St John does not have an account of the Institution
of the Blessed Eucharist at the Last Supper. Instead
he devotes a long passage, from which today’s
gospel is taken, to the Bread of Life. The section
begins after the Multiplication of the Loaves
for the crowd who have returned, as Jesus tells
them, because you ate your fill. He directs their
thoughts towards faith in the one whom God has
sent. They look for a sign, and, being Jews, the
multiplication of the loaves reminds them of the
sign given by Moses, the manna in the desert.
Jesus suggests that since it was God who gave
the manna, God will give and has given a sign,
a person, who comes down from heaven and gives
life. He goes on to say he is this bread come
down from heaven and that all who believe will
be raised up on the last day.
This provokes hostility and the first argument.
“Isn’t this Jesus son of Joseph, whose father
and mother we know? He didn’t come down from heaven.”
Rather than withdraw what he has just said, Jesus
says it more strongly. I am the bread of life
. . . I am the living bread that came down from
heaven. Jesus is confronted with the same problem
as Moses, when the people murmured against him
in the desert. Faith in him is the central issue
in the passage at this stage.
“The Jews” are outraged at the suggestion of having
to eat flesh. Jesus makes things even more dramatic
by saying if you do not eat the flesh of the Son
of Man and drink his blood, you will not have
life in you. There is no room for doubt: to have
life one must eat and drink. The Greek word in
one sentence, phagein, for ‘to eat’ becomes in
the next sentence trogein, ‘to chew’. There is
no shortage of realism here. Furthermore, Jewish
religious practice had strong views about the
blood, where life was found. Food has to be kosher.
Animals have to be bled to death. Now Jesus gives
a challenge to all this, not merely eating flesh
but drinking blood. He is dealing primarily with
faith in himself and in the Father who sent him,
but the words used point to the shedding of blood
in sacrifice and to the Eucharist. The use of
trogein ‘to munch’ or ‘to chew’ means that there
is more to this than just belief. The living Father
has sent the Son to give life and he who eats
will live. He then introduces the idea of his
resurrection, to show that what has just told
them is real but different.
John is working at two levels. He insists that
Jesus reveals God, the true bread from heaven,
making perfect the manna which fell from heaven
in the desert. But all this is made concrete and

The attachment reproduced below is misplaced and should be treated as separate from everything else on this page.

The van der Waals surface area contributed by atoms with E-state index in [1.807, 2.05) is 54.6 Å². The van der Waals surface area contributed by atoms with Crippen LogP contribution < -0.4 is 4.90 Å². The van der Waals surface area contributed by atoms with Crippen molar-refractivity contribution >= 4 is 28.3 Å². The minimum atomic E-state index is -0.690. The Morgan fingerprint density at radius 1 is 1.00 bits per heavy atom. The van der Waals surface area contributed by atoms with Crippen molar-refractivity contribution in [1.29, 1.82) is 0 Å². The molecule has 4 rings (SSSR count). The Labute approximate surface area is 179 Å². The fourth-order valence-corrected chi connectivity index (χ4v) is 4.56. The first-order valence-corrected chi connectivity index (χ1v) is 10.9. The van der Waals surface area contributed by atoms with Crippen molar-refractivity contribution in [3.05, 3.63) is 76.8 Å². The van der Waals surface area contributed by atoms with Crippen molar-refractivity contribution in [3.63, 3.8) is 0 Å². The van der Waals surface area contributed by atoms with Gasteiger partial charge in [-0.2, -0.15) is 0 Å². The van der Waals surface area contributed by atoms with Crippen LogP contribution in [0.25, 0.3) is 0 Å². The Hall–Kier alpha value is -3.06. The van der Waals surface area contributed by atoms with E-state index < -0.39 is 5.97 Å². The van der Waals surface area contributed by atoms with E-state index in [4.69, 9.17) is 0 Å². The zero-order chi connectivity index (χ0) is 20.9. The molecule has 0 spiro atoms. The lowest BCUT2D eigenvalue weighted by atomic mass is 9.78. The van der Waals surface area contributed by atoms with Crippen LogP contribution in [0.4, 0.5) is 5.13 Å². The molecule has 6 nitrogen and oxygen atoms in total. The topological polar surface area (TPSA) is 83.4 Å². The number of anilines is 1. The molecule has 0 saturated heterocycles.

available in the Eucharist, where life comes from
the broken flesh and spilled blood of Jesus. In
him the long history of sacrifice is completed
and brought to perfection: originally human sacrifice,
then that of animals (Abraham and Isaac), then
in the words of Hosea: What I want is mercy and
not sacrifice [6:6]. ‘To sacrifice’ [from Latin,
meaning ‘to make sacred’] is no longer about killing,
but about living and giving life to one’s sisters
and brothers, the fruit of the sacrifice of the
Son of Man, given up for us.
• The sentence following this passage begins:
Many of his disciples, when they heard it, said:
“This is a hard saying; who can listen to it?
And eventually many of his disciples drew back
and no longer went about with him, a response
experienced by early Christians and by Christians
in all ages. Yet Jesus made no change in what
he said. How closely do I go about with him?
Do I think about my life in the Eucharist?
• The Eucharist means offering
Mass and receiving Holy Communion, of course.
How might I improve my devotion to Jesus really
present? Could I spend more time in his presence?
How about my sense of reverence in church or
when passing a church?
• Jesus says the Eucharist
is life-giving. How good am I at communicating
to those around me the sense of life received
that I feel, or do I talk in terms of obligation
• Would it be true to say
that, while we go to Mass in public, along with
others, my prayer after Holy Communion tends
to be private and personal, focussed on myself,
my own problem, my own shortcomings. Might there
be more to it than that?
• Do you help the priest improve
the quality of his homily, by prayer if not
by discussion? Both preacher and hearer have
to be in touch with the Holy Spirit.